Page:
“I just want to be clear that there was no shenanigans going on in payroll during my period,” Lopez said. “What happened before and after, what the hell can I do?”

Vigil Coppler’s explanation of her departure seemed to be corroborated Wednesday by Manzagol, who said he didn’t remember Vigil Coppler’s resignation letter but that he believed the reason she resigned stemmed from an administration change.

Around the time the letter was sent, then-Mayor Louis R. Montaño, who died in 2008, was starting his four-year term and Manzagol believed Montaño was looking to fill what he considered a key position with “someone else” he preferred.

The now-84-year-old Manzagol said he didn’t think the resignation had anything to do with poor performance on Vigil Coppler’s part.

Vigil Coppler would return to the city from 1991-94 as human resources director under Mayor Sam Pick. In those audits, findings cited were related to overtime and compensatory pay, including some instances in which overtime was paid at an incorrect rate.

In a statement, Sandra Wechsler, campaign manager for Webber’s campaign, said the audits raised “serious questions” about Vigil Coppler’s time at the city, questioning the validity of campaign statements made by the candidate.

“JoAnne is clearly lying about her record,” Wechsler wrote. “She has said on several occasions that when she worked at the City, she had ‘perfect audits.’ These records definitely tell a different story.”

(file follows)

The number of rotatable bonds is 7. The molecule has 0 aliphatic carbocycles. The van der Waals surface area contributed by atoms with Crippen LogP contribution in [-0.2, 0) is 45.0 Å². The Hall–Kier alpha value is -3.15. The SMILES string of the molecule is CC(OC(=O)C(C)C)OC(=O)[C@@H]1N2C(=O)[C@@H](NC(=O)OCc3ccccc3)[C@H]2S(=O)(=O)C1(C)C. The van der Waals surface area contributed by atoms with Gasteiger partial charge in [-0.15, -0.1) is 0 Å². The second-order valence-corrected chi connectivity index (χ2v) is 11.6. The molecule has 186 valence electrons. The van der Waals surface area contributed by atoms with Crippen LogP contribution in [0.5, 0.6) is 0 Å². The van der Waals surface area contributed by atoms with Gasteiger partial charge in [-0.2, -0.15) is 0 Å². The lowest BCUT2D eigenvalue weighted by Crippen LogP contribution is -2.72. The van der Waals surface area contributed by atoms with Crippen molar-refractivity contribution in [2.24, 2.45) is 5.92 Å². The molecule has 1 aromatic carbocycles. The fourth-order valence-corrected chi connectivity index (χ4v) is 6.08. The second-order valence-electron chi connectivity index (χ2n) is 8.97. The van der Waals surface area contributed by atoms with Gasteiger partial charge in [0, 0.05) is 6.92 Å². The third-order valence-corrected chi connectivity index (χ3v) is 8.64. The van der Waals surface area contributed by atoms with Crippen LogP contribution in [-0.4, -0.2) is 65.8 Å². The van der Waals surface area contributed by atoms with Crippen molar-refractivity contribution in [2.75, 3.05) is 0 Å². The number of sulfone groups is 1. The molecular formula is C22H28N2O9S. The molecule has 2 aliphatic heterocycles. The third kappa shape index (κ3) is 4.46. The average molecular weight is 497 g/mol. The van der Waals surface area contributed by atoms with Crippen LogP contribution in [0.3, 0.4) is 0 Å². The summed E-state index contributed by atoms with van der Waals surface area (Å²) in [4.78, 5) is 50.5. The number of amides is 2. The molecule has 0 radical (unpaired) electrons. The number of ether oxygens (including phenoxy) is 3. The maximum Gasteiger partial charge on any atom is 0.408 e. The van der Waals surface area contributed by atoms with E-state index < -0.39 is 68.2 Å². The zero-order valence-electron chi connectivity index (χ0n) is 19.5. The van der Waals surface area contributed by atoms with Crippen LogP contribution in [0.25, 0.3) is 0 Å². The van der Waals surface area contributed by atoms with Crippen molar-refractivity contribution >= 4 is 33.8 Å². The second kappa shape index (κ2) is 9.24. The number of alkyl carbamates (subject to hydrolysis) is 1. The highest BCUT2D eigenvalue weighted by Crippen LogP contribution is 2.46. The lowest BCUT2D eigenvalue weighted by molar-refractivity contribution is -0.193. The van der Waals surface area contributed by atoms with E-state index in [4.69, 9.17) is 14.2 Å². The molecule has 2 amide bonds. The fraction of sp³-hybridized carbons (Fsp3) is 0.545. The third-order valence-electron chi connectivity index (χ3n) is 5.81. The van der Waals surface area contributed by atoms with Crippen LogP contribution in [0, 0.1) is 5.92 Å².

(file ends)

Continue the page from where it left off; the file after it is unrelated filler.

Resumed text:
Vigil Coppler has touted her background in city and state government, especially her human resources/personnel stints.

Prior to retiring as court director/clerk for the First Judicial District Court, she also worked as a human resources director for the city of Santa Fe, Los Alamos County, and the state Taxation and Revenue Department. She also served on the transition teams for two New Mexico governors.

Wechsler wrote that Webber, who has highlighted his background in business, has had nothing but “clean” audits based on the lack of “significant findings” and no “fiscal management” issues — a stance that has drawn criticism from Vigil Coppler’s camp.

The most recent audit, which was submitted by the accounting firm CliftonLarsonAllen almost a year late, carried an “unmodified” finding and had in total 21 findings, including issues with reporting for federal grants and improper accounting procedures.

When asked if it was fair to characterize the audit as “clean,” Wechsler wrote in an email that a “clean audit” is still possible with findings.

According to Investopedia, an “unqualified opinion” essentially means a “clean audit.”

The report found 10 “significant” findings and eight “material” deficiencies, the most serious of findings.

(10) comments

Scott Miller

The proverbial October surprise. When you wrestle with a pig, everybody gets muddy.

Charlotte Rowe

Sure, V-C, whatever you say (eye roll)

Stefanie Beninato

LOL. Kettle calling the pot black. And V-C's supporters seem like those of the former guy who blow off any sign that their preferred candidate is far from perfect and highly unlikely to protect neighborhoods from rampant growth.

Lee Vigil